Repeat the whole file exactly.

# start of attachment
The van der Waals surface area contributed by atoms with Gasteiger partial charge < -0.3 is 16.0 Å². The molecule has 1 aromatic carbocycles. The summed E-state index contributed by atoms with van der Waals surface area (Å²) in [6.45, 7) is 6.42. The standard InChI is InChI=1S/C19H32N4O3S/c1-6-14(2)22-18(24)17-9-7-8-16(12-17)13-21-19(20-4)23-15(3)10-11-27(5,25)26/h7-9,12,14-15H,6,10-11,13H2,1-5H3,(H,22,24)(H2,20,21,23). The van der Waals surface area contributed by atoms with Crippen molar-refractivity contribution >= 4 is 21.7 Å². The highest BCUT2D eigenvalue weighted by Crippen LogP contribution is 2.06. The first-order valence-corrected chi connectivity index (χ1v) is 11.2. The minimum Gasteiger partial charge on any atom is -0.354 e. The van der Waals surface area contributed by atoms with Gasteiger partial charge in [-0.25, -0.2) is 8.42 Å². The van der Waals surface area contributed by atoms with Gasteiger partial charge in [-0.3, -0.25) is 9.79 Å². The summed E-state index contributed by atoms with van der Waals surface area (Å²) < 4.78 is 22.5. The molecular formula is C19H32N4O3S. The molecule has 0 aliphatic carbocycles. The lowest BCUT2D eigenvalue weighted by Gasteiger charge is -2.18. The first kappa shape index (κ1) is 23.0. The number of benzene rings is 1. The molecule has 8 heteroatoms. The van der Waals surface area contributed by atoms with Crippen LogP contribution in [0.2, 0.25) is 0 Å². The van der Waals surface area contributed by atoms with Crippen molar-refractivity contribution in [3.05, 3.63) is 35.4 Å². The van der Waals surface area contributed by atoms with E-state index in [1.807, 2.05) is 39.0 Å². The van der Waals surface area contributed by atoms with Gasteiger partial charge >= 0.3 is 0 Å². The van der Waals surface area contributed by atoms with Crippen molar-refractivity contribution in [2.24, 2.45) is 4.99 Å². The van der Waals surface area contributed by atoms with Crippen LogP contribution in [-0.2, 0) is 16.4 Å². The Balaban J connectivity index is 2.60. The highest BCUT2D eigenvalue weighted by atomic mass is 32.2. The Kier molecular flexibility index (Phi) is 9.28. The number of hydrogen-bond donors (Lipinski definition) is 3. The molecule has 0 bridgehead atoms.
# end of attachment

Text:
The van der Waals surface area contributed by atoms with Gasteiger partial charge < -0.3 is 16.0 Å². The molecule has 1 aromatic carbocycles. The summed E-state index contributed by atoms with van der Waals surface area (Å²) in [6.45, 7) is 6.42. The standard InChI is InChI=1S/C19H32N4O3S/c1-6-14(2)22-18(24)17-9-7-8-16(12-17)13-21-19(20-4)23-15(3)10-11-27(5,25)26/h7-9,12,14-15H,6,10-11,13H2,1-5H3,(H,22,24)(H2,20,21,23). The van der Waals surface area contributed by atoms with Crippen molar-refractivity contribution >= 4 is 21.7 Å². The highest BCUT2D eigenvalue weighted by Crippen LogP contribution is 2.06. The first-order valence-corrected chi connectivity index (χ1v) is 11.2. The minimum Gasteiger partial charge on any atom is -0.354 e. The van der Waals surface area contributed by atoms with Gasteiger partial charge in [-0.25, -0.2) is 8.42 Å². The van der Waals surface area contributed by atoms with Gasteiger partial charge in [-0.3, -0.25) is 9.79 Å². The summed E-state index contributed by atoms with van der Waals surface area (Å²) < 4.78 is 22.5. The molecular formula is C19H32N4O3S. The molecule has 0 aliphatic carbocycles. The lowest BCUT2D eigenvalue weighted by Gasteiger charge is -2.18. The first kappa shape index (κ1) is 23.0. The number of benzene rings is 1. The molecule has 8 heteroatoms. The van der Waals surface area contributed by atoms with Crippen LogP contribution in [0.2, 0.25) is 0 Å². The van der Waals surface area contributed by atoms with Crippen molar-refractivity contribution in [3.05, 3.63) is 35.4 Å². The van der Waals surface area contributed by atoms with E-state index in [1.807, 2.05) is 39.0 Å². The van der Waals surface area contributed by atoms with Gasteiger partial charge >= 0.3 is 0 Å². The van der Waals surface area contributed by atoms with Crippen molar-refractivity contribution in [2.24, 2.45) is 4.99 Å². The van der Waals surface area contributed by atoms with Crippen LogP contribution in [-0.2, 0) is 16.4 Å². The Balaban J connectivity index is 2.60. The highest BCUT2D eigenvalue weighted by atomic mass is 32.2. The Kier molecular flexibility index (Phi) is 9.28. The number of hydrogen-bond donors (Lipinski definition) is 3. The molecule has 0 bridgehead atoms.